When I first put out this open call for creative nonfiction, the conflict between Israel and Gaza had not escalated, and the magnitude of the damage to human life had not reached our collective consciousness the way it has now. It’s difficult to not talk about the war, and it would probably be disingenuous if I did not, because at the heart of nonfiction are two main tasks: 1) to be an interviewer of the world, and 2) to witness and document not only yourself but also the people around you.
So many videos exist recording the violence and destruction thus far of the war, of homes, of people, of culture lost. There is a video I can’t get out of my head of a little girl being pulled out of rubble after a bombing. Disoriented, she asks if she’s dead, if she’s a ghost. The man pulling her out calls her the moon and then embraces her. In a lot of videos, it’s just recordings of dead bodies, either still or tattered. It’s difficult to watch all of this violence, but that is what Palestinians are asking for. For us to witness—their lives and their truths, especially when their voices and traumas are not given the same importance as others.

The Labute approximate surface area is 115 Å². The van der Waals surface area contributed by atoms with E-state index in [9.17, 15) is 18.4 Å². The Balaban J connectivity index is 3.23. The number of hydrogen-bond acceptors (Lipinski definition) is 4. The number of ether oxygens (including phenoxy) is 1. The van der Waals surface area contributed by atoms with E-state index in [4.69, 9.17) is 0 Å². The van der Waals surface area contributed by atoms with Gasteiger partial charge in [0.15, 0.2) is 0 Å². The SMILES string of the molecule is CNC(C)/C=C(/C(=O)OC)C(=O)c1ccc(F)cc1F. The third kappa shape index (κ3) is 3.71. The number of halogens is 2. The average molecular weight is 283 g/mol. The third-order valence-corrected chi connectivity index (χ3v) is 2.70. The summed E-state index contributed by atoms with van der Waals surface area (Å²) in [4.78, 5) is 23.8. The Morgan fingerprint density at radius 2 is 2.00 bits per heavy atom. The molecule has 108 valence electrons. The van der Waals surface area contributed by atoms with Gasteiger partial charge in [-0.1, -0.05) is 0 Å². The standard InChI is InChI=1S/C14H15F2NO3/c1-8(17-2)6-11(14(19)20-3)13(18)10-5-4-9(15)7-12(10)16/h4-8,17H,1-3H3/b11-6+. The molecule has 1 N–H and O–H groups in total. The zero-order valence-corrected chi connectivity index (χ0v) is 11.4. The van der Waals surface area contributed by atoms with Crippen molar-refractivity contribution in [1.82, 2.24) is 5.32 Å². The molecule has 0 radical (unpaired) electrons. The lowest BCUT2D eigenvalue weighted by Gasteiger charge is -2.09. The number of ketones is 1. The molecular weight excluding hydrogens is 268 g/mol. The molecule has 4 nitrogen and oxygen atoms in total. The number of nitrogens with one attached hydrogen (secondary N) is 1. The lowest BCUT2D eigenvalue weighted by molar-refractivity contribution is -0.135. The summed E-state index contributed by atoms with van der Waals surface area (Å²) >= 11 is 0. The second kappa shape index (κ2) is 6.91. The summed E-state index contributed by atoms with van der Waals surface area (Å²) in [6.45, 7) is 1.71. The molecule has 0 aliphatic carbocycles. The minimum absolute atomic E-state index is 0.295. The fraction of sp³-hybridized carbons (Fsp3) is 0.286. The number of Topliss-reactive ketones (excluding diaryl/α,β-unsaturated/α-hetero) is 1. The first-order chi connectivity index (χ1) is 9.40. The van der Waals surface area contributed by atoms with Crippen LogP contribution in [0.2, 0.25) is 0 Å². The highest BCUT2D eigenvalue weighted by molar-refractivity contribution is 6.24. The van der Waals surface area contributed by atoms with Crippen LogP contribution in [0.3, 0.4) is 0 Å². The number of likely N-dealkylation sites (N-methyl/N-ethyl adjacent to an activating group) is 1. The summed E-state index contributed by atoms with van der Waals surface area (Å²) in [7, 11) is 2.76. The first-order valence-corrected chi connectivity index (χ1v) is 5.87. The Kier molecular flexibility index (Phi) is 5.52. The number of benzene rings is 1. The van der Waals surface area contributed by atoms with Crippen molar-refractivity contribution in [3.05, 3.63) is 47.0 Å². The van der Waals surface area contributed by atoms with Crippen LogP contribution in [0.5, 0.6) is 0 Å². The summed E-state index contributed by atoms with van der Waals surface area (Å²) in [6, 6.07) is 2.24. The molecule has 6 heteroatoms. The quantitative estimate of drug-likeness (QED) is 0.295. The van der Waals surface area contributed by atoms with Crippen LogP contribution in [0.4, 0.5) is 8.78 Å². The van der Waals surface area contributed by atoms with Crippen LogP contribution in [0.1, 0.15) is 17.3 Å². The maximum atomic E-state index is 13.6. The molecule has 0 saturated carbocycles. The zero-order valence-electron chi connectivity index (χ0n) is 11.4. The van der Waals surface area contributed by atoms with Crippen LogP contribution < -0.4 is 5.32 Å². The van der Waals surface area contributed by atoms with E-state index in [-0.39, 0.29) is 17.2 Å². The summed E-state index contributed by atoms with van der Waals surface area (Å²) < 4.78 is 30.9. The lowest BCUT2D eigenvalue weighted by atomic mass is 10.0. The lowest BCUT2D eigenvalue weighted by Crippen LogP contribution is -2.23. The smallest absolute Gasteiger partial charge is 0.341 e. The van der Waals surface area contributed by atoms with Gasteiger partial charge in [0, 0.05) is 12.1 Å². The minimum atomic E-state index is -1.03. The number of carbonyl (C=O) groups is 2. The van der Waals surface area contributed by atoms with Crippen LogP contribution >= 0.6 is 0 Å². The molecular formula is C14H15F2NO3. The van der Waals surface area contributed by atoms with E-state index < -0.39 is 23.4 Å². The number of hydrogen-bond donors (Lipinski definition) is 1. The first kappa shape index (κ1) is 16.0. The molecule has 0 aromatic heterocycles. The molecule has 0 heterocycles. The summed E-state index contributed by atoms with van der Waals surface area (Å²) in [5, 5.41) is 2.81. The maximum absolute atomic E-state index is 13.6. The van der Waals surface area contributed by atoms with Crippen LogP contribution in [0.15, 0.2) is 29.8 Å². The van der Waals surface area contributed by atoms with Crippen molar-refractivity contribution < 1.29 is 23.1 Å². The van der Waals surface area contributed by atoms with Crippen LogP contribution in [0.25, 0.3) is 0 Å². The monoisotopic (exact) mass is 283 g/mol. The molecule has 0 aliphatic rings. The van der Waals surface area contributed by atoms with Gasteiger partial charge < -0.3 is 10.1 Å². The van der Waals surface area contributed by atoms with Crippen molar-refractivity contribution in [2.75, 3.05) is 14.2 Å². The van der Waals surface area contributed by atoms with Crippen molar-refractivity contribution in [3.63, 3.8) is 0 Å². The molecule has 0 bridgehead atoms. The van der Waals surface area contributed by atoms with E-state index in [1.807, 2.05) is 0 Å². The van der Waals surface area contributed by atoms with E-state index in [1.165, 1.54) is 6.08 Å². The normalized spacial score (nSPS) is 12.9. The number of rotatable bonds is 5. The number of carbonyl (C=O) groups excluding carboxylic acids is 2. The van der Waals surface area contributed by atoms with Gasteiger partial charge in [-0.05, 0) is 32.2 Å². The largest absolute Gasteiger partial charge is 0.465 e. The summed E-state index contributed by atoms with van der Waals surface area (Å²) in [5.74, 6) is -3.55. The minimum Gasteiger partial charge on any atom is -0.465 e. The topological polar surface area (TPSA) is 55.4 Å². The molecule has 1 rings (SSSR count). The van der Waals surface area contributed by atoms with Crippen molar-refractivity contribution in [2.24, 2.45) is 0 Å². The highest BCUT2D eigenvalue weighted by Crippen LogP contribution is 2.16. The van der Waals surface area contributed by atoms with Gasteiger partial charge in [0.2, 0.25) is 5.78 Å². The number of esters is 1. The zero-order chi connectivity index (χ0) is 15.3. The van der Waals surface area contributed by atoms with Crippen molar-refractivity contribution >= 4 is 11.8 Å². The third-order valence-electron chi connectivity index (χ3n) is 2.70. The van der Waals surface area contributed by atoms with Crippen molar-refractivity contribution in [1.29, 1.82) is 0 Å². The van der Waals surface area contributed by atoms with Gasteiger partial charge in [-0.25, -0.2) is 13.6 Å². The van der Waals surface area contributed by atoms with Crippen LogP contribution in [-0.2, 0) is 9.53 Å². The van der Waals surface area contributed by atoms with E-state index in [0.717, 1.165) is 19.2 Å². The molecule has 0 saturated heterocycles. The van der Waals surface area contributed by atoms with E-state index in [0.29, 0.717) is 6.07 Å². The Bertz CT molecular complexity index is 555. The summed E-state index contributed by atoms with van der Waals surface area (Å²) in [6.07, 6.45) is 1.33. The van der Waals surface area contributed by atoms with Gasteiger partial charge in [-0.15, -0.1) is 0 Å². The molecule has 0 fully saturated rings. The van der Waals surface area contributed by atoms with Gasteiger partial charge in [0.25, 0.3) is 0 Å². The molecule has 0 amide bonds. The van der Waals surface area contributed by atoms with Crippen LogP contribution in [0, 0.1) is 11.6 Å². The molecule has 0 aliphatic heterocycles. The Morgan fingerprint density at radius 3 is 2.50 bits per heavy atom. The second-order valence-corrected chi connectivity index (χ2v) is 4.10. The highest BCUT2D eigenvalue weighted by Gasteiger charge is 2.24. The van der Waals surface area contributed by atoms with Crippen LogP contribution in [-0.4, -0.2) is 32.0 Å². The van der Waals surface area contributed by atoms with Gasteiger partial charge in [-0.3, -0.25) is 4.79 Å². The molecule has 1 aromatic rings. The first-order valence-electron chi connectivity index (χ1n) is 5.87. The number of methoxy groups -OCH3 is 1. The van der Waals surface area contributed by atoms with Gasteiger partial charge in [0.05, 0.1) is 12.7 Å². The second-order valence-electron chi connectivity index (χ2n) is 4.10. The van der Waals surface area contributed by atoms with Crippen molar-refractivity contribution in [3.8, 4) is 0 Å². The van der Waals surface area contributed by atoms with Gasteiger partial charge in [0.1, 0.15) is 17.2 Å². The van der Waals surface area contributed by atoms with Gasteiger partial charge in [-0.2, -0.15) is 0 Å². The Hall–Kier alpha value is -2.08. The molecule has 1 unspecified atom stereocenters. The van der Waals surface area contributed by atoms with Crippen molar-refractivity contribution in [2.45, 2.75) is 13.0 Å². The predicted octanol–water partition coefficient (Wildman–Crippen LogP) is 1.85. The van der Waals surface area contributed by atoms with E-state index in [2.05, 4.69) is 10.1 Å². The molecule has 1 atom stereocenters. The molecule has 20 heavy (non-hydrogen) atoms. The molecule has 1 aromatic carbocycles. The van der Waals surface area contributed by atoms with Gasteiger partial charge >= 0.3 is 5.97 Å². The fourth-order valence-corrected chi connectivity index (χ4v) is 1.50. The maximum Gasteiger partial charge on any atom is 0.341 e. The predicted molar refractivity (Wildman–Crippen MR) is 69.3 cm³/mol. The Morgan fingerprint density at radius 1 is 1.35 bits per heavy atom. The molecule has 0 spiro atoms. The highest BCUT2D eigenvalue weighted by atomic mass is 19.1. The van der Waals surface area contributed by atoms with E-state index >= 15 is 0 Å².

While I know so much more can be written on the war, and this editor’s note is insufficient in length and space, it is here, in observing how Palestinians are creating an archival history of the present’s persistence, that we see how they endure, how they are creating survival. It is a reminder of how important it is to give power to marginalized voices. How else will they be heard? Be carried?
One of the biggest draws I had in applying for Shenandoah’s editorial fellowship was to do just that, uplift marginalized writers. And I attempted to do that in this issue. As you read through these stories, I hope they give you pause and ask of you to witness both the lives that are on the page and the lives that are around you. Acknowledge them. Carry them. Keep them living.